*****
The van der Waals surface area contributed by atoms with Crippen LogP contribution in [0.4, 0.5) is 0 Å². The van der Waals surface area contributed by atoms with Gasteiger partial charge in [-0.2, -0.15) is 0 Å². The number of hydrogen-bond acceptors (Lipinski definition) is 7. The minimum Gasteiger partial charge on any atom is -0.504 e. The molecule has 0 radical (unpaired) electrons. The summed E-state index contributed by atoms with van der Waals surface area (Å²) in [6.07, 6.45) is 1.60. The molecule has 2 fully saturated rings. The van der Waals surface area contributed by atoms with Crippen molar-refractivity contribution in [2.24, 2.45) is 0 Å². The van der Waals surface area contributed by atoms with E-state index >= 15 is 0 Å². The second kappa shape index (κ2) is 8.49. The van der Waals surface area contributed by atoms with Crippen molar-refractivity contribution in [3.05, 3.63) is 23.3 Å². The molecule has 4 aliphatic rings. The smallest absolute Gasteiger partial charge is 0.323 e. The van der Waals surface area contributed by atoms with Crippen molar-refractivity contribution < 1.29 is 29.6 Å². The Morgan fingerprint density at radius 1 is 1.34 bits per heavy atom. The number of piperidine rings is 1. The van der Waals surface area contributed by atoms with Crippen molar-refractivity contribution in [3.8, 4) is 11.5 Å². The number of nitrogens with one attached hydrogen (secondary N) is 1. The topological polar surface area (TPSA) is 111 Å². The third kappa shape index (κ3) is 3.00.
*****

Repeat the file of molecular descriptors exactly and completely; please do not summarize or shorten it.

The van der Waals surface area contributed by atoms with Crippen LogP contribution in [0.4, 0.5) is 0 Å². The van der Waals surface area contributed by atoms with Gasteiger partial charge in [-0.2, -0.15) is 0 Å². The number of hydrogen-bond acceptors (Lipinski definition) is 7. The minimum Gasteiger partial charge on any atom is -0.504 e. The molecule has 0 radical (unpaired) electrons. The summed E-state index contributed by atoms with van der Waals surface area (Å²) in [6.07, 6.45) is 1.60. The molecule has 2 fully saturated rings. The van der Waals surface area contributed by atoms with Crippen molar-refractivity contribution in [2.24, 2.45) is 0 Å². The van der Waals surface area contributed by atoms with E-state index >= 15 is 0 Å². The second kappa shape index (κ2) is 8.49. The van der Waals surface area contributed by atoms with Crippen molar-refractivity contribution in [3.05, 3.63) is 23.3 Å². The molecule has 4 aliphatic rings. The smallest absolute Gasteiger partial charge is 0.323 e. The van der Waals surface area contributed by atoms with Crippen molar-refractivity contribution < 1.29 is 29.6 Å². The Morgan fingerprint density at radius 1 is 1.34 bits per heavy atom. The number of piperidine rings is 1. The van der Waals surface area contributed by atoms with Crippen molar-refractivity contribution in [3.8, 4) is 11.5 Å². The number of nitrogens with one attached hydrogen (secondary N) is 1. The topological polar surface area (TPSA) is 111 Å². The third kappa shape index (κ3) is 3.00.